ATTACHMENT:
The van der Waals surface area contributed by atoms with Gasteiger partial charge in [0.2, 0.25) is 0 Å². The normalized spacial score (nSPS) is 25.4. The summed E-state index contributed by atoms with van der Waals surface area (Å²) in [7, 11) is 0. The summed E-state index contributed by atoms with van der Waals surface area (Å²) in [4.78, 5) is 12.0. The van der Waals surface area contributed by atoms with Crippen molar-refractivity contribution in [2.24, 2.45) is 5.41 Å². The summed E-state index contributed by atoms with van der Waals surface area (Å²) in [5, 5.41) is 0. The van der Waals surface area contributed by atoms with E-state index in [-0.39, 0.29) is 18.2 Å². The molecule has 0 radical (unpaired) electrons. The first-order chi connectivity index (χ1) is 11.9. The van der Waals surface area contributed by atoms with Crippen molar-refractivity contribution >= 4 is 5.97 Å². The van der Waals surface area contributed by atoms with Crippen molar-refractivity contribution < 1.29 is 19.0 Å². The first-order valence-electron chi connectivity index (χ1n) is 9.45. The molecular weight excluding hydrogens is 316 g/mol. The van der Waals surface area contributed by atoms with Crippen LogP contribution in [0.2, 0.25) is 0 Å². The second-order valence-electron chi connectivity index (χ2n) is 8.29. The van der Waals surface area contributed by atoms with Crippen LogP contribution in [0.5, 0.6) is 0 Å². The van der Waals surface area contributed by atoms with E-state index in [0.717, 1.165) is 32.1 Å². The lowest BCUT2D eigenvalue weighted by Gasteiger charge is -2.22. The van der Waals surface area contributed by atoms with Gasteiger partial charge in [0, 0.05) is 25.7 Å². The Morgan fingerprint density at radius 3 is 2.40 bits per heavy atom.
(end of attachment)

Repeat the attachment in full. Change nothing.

The van der Waals surface area contributed by atoms with Gasteiger partial charge in [0.2, 0.25) is 0 Å². The normalized spacial score (nSPS) is 25.4. The summed E-state index contributed by atoms with van der Waals surface area (Å²) in [7, 11) is 0. The summed E-state index contributed by atoms with van der Waals surface area (Å²) in [4.78, 5) is 12.0. The van der Waals surface area contributed by atoms with Crippen molar-refractivity contribution in [2.24, 2.45) is 5.41 Å². The summed E-state index contributed by atoms with van der Waals surface area (Å²) in [5, 5.41) is 0. The van der Waals surface area contributed by atoms with E-state index in [-0.39, 0.29) is 18.2 Å². The molecule has 0 radical (unpaired) electrons. The first-order chi connectivity index (χ1) is 11.9. The van der Waals surface area contributed by atoms with Crippen molar-refractivity contribution >= 4 is 5.97 Å². The van der Waals surface area contributed by atoms with Crippen molar-refractivity contribution < 1.29 is 19.0 Å². The first-order valence-electron chi connectivity index (χ1n) is 9.45. The molecular weight excluding hydrogens is 316 g/mol. The van der Waals surface area contributed by atoms with Crippen LogP contribution in [0.2, 0.25) is 0 Å². The second-order valence-electron chi connectivity index (χ2n) is 8.29. The van der Waals surface area contributed by atoms with Crippen LogP contribution in [0.5, 0.6) is 0 Å². The van der Waals surface area contributed by atoms with E-state index in [0.717, 1.165) is 32.1 Å². The lowest BCUT2D eigenvalue weighted by Gasteiger charge is -2.22. The van der Waals surface area contributed by atoms with Gasteiger partial charge in [0, 0.05) is 25.7 Å². The Morgan fingerprint density at radius 3 is 2.40 bits per heavy atom.